The two former Luzerne County, Pa., judges who have pleaded guilty to federal fraud charges effectively controlled the county for years and ruled through fear and intimidation, overseeing widespread corruption, including rampant case-fixing and payoffs.
That is the picture that has been painted through hundreds of interviews with dozens of sources and extensive research of court records and prior news accounts conducted by The Legal Intelligencer.
While the federal government's case against former Judges Mark A. Ciavarella Jr. and Michael T. Conahan centers on their roles in taking money from attorney Robert Powell, the co-owner, and Robert Mericle, the builder, of a juvenile detention facility and the judges' alleged abuse of the rights of juveniles sentenced to the facility, sources close to the investigation and inside Luzerne County say the scam some in the media have labeled "kids for cash" was just the tip of the iceberg and only the most blatant example of the corruption overseen by the two judges.
Luzerne County Commissioner Stephen A. Urban said that "when it came to people, budgets and personnel" he always thought Conahan and Ciavarella "got whatever they wanted, unjustly."
"They never had to justify anything," he said.
"I think some people felt like the courts controlled the county," Urban said. "I felt that way sometimes, too. I think people were afraid to challenge them."
The two judges ran the courthouse like a mafia family, according to several sources. And while The Legal Intelligencer has previously reported Conahan's ties to admitted felons, including reputed mob boss William "Billy" D'Elia, multiple sources have said that Conahan's links to organized crime go back decades. Sources have linked Conahan and his father to Joseph Scalleat and Michael "Hoppy" Carsia.
According to a former member of the now-defunct Pennsylvania Crime Commission, Scalleat and Carsia ran the mob in Hazleton, where the Conahans hailed from, for years. Both Scalleat and Carsia are mentioned in several of the commission's reports.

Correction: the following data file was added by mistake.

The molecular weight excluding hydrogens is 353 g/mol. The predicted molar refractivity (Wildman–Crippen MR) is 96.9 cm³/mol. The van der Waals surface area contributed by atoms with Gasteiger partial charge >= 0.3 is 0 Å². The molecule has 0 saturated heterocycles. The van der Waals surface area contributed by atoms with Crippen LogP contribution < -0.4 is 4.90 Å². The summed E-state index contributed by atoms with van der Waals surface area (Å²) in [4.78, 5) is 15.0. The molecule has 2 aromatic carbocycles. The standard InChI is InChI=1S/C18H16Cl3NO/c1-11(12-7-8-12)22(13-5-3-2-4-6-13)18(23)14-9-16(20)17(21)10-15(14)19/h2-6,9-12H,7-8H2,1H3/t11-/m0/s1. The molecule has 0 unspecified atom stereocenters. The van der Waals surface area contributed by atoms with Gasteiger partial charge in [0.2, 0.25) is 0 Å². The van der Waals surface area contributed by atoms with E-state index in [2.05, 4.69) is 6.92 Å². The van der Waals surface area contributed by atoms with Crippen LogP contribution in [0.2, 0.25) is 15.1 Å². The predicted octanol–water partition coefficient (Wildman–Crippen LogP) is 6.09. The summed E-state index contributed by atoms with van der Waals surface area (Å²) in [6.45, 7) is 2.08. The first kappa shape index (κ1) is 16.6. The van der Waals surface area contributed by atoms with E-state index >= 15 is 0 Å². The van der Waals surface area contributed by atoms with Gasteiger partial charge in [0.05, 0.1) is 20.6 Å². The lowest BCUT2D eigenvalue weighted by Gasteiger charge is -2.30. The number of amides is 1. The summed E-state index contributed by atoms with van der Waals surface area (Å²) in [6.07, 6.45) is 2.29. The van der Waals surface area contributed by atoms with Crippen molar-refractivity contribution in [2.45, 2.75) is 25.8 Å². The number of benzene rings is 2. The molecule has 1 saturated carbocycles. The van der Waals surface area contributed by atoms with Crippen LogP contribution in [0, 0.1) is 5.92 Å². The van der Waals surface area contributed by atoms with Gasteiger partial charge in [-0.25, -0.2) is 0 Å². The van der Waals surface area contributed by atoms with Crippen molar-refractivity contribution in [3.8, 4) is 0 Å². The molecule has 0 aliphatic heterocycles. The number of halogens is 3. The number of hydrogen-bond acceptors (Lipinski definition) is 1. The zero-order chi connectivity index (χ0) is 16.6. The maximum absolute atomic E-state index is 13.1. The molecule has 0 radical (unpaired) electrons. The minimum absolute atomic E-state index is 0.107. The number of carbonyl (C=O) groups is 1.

James Kanavy, the former special agent-in-charge of the commission's Northeast Region, said Scalleat was the "political guy" and set the big picture, while Carsia ran day-to-day operations on the street. Scalleat, he said, was a member of the Philadelphia crime family, while Carsia was a member of the Bufalino crime family.
THE TWO FACES OF CONAHAN
Although the two judges were seen as a team, nearly every source identified Conahan as the ultimate leader and mastermind of the corruption. Sources have been consistent in describing Conahan as having two distinct sides. One is warm, friendly, charming and hardworking and a gentlemen to lawyers appearing before him. The other side was constantly scheming, always looking to make money or to leverage favors, as well as vindictive, hell-bent on punishing those who challenged him and always keeping score.
Tom Pendergast, who said he has known Conahan since the first grade, said Conahan was "always on the make." He also said Conahan, with his business and political ties, was running the county long before he became president judge.
"He thought he could do what he could do and nobody could touch him," he said.
Pendergast said he once worked as a police officer in Hazleton and recounted hanging out in Conahan's chambers frequently. Pendergast said he and Conahan started drifting apart in the 1980s and that he eventually moved out of the state.
Pendergast said that Conahan sometimes set up no-show jobs for him, although he never got paid because he felt uncomfortable with the situation.
"I knew there were strings attached to that," Pendergast said. "I wouldn't want to be in his debt."